FAQs About The Divorce Process In Connecticut

What Should People Do Before They Start The Divorce Process, Or Before The Filing Process Starts?

It is recommended that people go to marriage counseling prior to filing for divorce, and/or counseling to help them go through the divorce process prior to filing for divorce.

This way, both parties can deal with the issues they need to deal with before the divorce is started instead of dealing with all these emotions and issues during the divorce which only clouds what really has to be accomplished during the divorce and people really have a difficult time dealing with the legal issues.

Everything has to be accomplished during the divorce if they are so angry at each other and really have not dealt with the issues that are causing them to get divorced.

When Finances Are Concerned, Can The Person Do Something To Prepare Themselves For Their Single Life Or To Simply Protect Themselves?

It is advised that the spouse should say that the other spouse is going to dissipate the assets or takeoff with the assets that they put all the assets in their name for protection; so transfer all the money out of their bank accounts into their sole name if there’s a joint account to protect the assets.

What Should Be Done In Case Of State Planning Or Trusts Where Most People Have Their Spouse Named On?

If you have children, you can change the beneficiaries to U.S. Trustee for the children. And if you don’t have children, you could make the other beneficiary relatives or another significant other.

Should These Changes Be Made Before The Divorce Process Or Do You Have To Wait After The Divorce Is Complete?

Well, you could do whatever you want until papers are served. Once papers are served, you’re not allowed to change anything. Everything has to stay status quo.

Is There Any Way That You’re Entitled To Financial Support During The Divorce Process Before Any Alimony Has Been Settled?

Yes. You can serve with the divorce papers what are called Pendente Lite motions, motions that come up with finalization of the divorce; or you could file them anytime during the divorce process. You can do temporary motions for alimony, child support, custody, exclusive possession of the property, visitation, doing for any type of temporary order that you would like prior to the divorce being finalized.

When It Comes To The Divorce Settlement, Are There Any Ways To Modify Or Change Certain Things Such As Alimony, Child Support, Or Child Custody Once The Divorce Is Finalized?

Once the divorce is finalized, everything is modifiable based upon substantial change in circumstances except for property settlements. So, if you got the house in the divorce, that can never change. If you did get any alimony, then you can never go in for any alimony but if you got a dollar a year, you can always go in to get more based upon substantial change in circumstances.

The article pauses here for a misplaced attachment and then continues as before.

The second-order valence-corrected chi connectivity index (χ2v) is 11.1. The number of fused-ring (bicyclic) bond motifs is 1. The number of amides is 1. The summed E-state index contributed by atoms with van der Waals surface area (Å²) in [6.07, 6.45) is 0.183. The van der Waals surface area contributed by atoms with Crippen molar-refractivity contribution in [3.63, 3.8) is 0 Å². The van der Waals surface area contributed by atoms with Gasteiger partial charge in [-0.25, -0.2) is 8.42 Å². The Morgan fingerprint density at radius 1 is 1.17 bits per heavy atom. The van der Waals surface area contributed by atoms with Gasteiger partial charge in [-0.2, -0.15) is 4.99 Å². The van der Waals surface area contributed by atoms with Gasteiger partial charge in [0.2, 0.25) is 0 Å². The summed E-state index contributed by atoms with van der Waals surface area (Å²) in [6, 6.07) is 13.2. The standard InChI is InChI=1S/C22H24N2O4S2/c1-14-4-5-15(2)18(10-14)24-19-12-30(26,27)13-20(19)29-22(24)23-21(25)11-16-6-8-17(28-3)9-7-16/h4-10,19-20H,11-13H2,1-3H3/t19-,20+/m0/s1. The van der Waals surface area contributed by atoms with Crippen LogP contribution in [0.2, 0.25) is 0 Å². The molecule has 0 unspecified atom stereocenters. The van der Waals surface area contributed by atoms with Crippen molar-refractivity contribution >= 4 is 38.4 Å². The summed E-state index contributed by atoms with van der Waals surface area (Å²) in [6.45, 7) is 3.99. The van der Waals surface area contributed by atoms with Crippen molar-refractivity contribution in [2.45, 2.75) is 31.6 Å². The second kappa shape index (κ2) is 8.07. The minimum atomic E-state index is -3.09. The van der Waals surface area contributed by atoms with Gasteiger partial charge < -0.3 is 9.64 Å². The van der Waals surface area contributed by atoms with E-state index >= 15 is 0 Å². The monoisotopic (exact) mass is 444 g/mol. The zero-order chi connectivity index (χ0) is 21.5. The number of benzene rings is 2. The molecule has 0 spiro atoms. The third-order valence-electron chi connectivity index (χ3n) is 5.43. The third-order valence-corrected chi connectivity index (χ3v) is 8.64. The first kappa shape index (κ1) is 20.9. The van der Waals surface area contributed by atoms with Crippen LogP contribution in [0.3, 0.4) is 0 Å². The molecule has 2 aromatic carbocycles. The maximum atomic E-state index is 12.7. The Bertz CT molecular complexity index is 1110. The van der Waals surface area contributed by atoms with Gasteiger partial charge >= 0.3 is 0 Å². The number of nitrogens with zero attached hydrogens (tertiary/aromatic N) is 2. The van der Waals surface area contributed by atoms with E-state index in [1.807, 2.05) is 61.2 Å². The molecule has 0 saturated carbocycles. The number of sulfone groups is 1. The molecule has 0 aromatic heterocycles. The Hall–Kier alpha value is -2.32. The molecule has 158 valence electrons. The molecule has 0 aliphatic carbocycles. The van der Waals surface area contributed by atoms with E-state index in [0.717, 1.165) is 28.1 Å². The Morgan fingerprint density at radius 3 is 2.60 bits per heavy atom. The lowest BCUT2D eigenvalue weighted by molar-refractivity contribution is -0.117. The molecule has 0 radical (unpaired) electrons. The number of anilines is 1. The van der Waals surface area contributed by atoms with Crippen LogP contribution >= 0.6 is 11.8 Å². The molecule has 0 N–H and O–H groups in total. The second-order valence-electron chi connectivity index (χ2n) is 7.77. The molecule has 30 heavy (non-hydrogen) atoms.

And custody, visitation and child support are always modifiable about the finalization of the divorce based upon substantial change in circumstances.

Does That Mean That Years Later, If Something Changes, You Can Go Back? Is There Any Statute Of Limitation?

No. Anytime there is a substantial change of circumstances, you can go into court. There is no statute of limitations.

How Common Are Divorce Modifications? Does That Happen Quite A Bit?

Yes, they are very common.

What Are The Most Common Reasons Someone Would Seek A Divorce Modification?

If they lost the job, to try to get lower payments in alimony and/or child support; or if the other spouse changed jobs and is making substantially more money and you want to get more money for child support and/or alimony; or the children are about to go to college, you can go in as long as the court has reserved jurisdiction for an education support order, the parties can go in to get either party to pay a percentage of up to a percentage of Ucan Education.

Parties go in to modify custody and visitation because of different things that have transpired, and modifications are very common.

Is There Any Way To Fight The Proposed Modification To A Divorce?

You can go and dispute their claims that there is not a substantial change in circumstances and what they’re alleging is not true.

Is There Any Thing As A Temporary Modification Or Are All These Permanent Changes?

Yes, you can have temporary modifications.

Is There Anything That Would Make A Divorce Invalid Or Have To Be Reopened?

Yes, you can reopen a divorce if there was fraud or not full disclosure of assets but it’s very rare that a divorce is reopened.

How Common Is It For People To Try And Hide Assets Or Transfer Assets In A Divorce?

It does happen but it’s not very common.

If you are Going Through a Divorce in Connecticut and need answers to more questions, call the law office of Attorney David Volman for a free initial consultation at (203) 929-7771 and get the information and legal answers you’re seeking.

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